Theatre review - Funfair, HOME, Manchester

The Funfair, HOME, Manchester

The Funfair, HOME, Manchester - Credit: Archant

Sue Riley goes to see the world premiere of Funfair, the first theatre production at HOME, Manchester

When Manchester’s £25million arts and theatre complex Home opened last month they wanted to start with a play which was both contemporary and set in the city.

The Funfair has turned out to be a great choice. Written in 1932 just after the Wall Street Crash, Olivier-award winner Simon Stephens has updated it so the grimy funfair is now set in modern day Manchester where power, corruption, poverty, politics and the utter messiness of human life are all on show.

Set during one evening, it tells the story of Cash and Caroline who are in the process of splitting up. Caroline wants more, a better life and as the play unfolds she will do anything to get it. Then there’s Cash, wonderfully acted by Ben Batt, whose strong moral compass slowly becomes evident; two rich businessman who use their money and power to abuse women and then there’s the working class girls whose sexuality earns them money. It’s a powerful and dark piece, partly because battling power, politics and poverty are as current now as they were when the play was first written.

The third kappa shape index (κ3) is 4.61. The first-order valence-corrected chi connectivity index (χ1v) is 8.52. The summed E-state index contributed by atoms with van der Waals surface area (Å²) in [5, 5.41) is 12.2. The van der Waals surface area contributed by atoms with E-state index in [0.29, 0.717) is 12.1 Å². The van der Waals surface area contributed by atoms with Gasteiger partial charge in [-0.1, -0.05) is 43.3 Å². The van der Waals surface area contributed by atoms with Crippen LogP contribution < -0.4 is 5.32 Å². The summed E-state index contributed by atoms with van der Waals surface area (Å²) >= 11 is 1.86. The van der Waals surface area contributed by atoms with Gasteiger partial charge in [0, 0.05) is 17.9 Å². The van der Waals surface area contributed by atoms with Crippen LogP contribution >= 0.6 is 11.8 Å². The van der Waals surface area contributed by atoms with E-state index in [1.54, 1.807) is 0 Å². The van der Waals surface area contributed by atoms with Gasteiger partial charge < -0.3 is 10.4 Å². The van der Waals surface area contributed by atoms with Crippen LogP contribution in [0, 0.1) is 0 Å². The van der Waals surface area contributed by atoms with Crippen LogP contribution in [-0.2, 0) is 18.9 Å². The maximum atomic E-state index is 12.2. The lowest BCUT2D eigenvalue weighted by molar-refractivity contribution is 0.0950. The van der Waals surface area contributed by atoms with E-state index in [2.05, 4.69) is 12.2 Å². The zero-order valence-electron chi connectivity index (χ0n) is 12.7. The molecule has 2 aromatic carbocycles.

During the show it’s difficult not to judge the characters - the girls who will sell themselves for a few pounds and the men who think their money will buy them anything. Set at the funfair, a midget wields power over his ‘freaks’ just as the businessman use their wallets to control the impoverished girls. Victoria Gee is particularly good as Esther, the beaten up girlfriend of a local thug who is one of the few rounded characters in the piece. The set is wonderful as is the evocative staging and live music, yet the play (originally written as Kasimir and Karoline by Odon von Horvath) isn’t a perfect piece as so many of the characters are one dimensional. By the end of the play though it’s obvious that the true grotesques aren’t in the freak show - full of hairy ladies and two-headed men - at all. The truly grotesque characters are those who use their money and influence as a weapon against those less fortunate than themselves.

The show runs at Home, Manchester, until Saturday, June 13.